00000 Verizon 5′ 1:51 AM ‘1 0’ 34% [If n blackboard.indianatech.edu 1. Did you tell the complete truth on the employment application? ‘”. Have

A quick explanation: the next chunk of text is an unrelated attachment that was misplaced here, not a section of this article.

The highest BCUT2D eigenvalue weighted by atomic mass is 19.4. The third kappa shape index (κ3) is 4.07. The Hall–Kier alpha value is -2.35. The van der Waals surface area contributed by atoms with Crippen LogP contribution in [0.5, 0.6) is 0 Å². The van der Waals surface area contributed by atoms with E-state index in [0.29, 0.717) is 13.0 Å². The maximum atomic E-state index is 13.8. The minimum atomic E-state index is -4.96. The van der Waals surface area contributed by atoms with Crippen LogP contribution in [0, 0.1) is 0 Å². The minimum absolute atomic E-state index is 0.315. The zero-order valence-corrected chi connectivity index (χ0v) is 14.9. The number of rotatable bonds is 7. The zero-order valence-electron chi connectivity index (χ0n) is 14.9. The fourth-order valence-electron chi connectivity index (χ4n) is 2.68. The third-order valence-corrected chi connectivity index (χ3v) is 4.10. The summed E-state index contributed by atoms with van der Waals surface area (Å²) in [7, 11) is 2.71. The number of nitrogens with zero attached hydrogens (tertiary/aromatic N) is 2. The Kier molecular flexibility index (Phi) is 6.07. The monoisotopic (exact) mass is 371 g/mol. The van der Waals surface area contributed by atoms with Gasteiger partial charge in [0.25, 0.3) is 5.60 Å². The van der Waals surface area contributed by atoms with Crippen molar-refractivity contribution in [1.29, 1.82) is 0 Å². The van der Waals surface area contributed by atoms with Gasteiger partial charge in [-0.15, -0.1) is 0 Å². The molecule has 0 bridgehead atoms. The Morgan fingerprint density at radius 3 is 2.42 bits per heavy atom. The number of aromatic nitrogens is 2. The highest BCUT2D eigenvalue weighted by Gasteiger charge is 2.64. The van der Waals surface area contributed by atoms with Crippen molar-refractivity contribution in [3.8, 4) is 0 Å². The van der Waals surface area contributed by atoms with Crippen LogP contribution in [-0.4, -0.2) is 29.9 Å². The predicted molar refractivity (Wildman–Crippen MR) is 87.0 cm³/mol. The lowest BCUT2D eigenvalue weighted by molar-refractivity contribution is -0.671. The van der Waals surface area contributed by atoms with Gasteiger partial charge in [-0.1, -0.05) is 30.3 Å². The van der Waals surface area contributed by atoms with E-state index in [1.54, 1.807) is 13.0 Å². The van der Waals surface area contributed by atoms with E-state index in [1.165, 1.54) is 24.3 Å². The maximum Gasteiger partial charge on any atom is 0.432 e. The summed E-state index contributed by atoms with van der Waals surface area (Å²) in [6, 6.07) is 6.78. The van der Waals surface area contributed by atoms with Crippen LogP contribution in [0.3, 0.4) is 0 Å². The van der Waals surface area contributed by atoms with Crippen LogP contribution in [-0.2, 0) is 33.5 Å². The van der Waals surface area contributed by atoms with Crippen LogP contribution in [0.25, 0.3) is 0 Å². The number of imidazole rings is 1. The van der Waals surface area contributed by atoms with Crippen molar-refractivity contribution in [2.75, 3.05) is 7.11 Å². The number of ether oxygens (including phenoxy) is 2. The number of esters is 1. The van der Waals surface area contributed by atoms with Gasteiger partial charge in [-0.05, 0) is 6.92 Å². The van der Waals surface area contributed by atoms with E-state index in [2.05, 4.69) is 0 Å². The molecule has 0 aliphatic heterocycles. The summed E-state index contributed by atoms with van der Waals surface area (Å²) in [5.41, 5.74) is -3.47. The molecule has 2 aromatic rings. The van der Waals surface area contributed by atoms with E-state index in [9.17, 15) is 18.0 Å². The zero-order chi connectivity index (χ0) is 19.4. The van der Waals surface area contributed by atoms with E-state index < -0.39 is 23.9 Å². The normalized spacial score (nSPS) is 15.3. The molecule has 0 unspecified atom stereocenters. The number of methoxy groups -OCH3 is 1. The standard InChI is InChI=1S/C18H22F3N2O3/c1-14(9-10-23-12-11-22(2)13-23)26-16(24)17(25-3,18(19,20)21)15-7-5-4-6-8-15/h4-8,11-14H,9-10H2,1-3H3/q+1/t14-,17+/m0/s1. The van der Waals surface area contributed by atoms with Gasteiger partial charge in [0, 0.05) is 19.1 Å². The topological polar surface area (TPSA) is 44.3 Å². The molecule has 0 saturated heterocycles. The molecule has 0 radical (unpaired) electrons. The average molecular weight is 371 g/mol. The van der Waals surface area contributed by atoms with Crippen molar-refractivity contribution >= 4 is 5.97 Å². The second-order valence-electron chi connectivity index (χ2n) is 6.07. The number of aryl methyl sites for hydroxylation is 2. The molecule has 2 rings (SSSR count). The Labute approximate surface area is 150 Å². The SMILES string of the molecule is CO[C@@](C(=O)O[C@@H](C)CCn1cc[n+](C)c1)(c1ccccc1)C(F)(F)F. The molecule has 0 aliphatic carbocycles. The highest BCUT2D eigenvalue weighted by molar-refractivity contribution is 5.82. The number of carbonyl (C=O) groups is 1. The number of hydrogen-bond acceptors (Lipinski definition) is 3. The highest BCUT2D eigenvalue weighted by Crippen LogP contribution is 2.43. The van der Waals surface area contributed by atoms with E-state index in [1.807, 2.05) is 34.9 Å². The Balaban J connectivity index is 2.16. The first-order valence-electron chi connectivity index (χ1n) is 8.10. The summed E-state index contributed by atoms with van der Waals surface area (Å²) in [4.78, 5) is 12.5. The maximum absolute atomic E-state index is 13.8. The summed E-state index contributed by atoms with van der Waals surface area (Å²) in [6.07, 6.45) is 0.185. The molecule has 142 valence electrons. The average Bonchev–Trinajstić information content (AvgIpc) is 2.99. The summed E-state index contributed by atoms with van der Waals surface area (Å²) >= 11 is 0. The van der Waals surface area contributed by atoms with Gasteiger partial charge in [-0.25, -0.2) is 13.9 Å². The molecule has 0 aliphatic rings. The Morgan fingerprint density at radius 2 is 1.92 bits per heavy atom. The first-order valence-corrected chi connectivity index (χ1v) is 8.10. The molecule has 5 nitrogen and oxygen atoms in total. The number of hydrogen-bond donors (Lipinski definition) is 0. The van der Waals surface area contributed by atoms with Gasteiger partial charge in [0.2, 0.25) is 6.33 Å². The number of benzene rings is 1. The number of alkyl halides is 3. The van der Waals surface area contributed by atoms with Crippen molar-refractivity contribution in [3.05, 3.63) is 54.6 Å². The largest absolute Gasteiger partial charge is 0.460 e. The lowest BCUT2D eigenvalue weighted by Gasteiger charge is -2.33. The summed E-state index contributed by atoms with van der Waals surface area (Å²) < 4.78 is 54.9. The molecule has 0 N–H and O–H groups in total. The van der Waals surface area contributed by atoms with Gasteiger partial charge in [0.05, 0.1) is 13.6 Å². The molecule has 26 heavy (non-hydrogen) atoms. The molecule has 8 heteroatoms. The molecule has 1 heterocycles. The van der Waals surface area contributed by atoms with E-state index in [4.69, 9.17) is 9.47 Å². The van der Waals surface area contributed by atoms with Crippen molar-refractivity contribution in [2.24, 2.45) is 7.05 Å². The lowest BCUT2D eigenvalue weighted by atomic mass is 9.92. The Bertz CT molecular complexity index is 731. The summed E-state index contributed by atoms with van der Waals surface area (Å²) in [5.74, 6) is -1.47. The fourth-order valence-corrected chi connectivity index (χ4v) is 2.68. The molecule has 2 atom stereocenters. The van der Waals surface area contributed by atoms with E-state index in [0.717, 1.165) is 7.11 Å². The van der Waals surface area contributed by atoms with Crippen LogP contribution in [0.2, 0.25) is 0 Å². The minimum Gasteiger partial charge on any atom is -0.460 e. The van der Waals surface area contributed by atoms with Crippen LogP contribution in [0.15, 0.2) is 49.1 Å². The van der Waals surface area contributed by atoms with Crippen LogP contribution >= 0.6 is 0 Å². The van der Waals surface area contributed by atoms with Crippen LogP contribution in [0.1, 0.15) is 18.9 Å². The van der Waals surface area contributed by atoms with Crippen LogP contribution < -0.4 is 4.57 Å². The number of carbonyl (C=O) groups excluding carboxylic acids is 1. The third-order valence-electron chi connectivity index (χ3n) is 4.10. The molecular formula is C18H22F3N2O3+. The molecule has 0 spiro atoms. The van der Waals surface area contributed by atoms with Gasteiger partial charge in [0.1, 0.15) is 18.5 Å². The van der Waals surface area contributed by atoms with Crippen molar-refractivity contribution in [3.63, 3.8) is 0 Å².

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00000 Verizon "5‘ 1:51 AM ‘1 0‘ 34% [Ifn blackboard.indianatech.edu 1. Did you tell the complete truth on the employment application? ’“. Have you ever used any form of illegal drug or narcotic on the job?2 f 4 Has the use of alcohol frequently impaired your ability to perform on the job? 0 Are you concealing any information about subversive, revolutionary, orcommunistic activity? 5. Are you applying for a job with this company so you can do it or any of itsemployees harm?Are you presently wanted by the authorities for a felony?Have you ever stolen any kind of merchandise, material, or money from anemployer?5 99‘ Coors assured each applicant that these were the only questions that he or she had toanswer. The polygraph agency was to adhere to the questionnaire. Although the wildcat strike ran out of steam and was abandoned, new problems forcedCoors managers to reconsider its use of polygraphs. In 1985 and again in 1986 Congressbegan to consider bills preventing employers from requiring workers and job applicantsto take polygraphs. The House passed a bill in March 1986 preventing the use ofpolygraphs except in unusual circumstances, but these efforts came to nothing when asimilar bill did not make it through the Senate. Eighteen states, however, alreadyprohibited or limited the use of polygraphs in business. Fearing that the tests would beoutlawed, Coors managers decided to change their applicant tests. In August 1986 thecompany announced that it would no longer require polygraph tests of its job applicants.In place of the polygraph it would now require applicants to submit to a drug test, to atwelve-page psychological test called the Stanton Survey, which inquired into theapplicant’s attitude toward theft and dishonesty, and to a background check by EquifaxServices, a national audit and loss-control company.6 Coof’s decision to use a drug test came on the heels of a report of the President’sCommission on Organized Crime issued on March 3, 1986, that highlighted the use ofillegal drugs in the United States and that recommended that government and private businesses begin programs of testing their employees and job applicants for the use ofdrugs. On September 15 President Reagan signed an executive order requiring thosefederal employees who held "sensitive“ posts to be tested for the use of illegal drugs. Itwas estimated that between 5 and 13 percent of American workers abused illegal drugs(marijuana was estimated to account for 95 percent of this abuse). In June 1984, a reportof the Research Triangle Institute had estimated that the abuse of illegal drugs cost theUS. $60 billion in 1983 alone; lost worker productivity accounted for $33 billion of thesecosts.7 Employers felt that the use of drugs by employees affected their job performance,their judgment, and their skills, and that it therefore lowered productivity and increasedaccidents. The drug test used by Coors would be conducted at a private medical laboratory at a costof $20 per test. Critics of the test were concerned because of the high error rate that thecommonly used drug tests had exhibited. In 1985 the Center for Disease Control hadfound that of thirteen testing laboratories examined, only one correctly identified tracesof cocaine at least 80 percent of the time, that tests for five other drugs were wrong morethan half of the time, and that tests for certain drugs were wrong 100 percent of the time.8A Northwestern University study found that the most commonly used drug test, theEMIT urinalysis test developed by Syva, was wrong 25 percent of the times that itindicated drugs were present in a urine sample.9 Over-the-counter drugs such as “Contac’Iand "Sudafed" showed up as amphetamines; cough medicine containingdextromethorphan would show up as morphine; poppy seeds on pastries showed up asmorphine; and the prescription drug Amoxicillin showed up as cocaine. Critics were also concerned that the commonly used drug tests were invasions of privacy.The drug tests, they pointed out, did not show whether an employee was under theinfluence of drugs at the time of testing since drugs such as marijuana showed up in urinesamples as long as one month after the drug was used. Nor did the tests show whether theemployee’s performance was in any way affected by drugs. Employers, critics argued, donot have a right to inquire into what the employee does during his or her private time;employers have a right to place requirements on employees only during their workinghours and only such requirements as are directly related to job performancew

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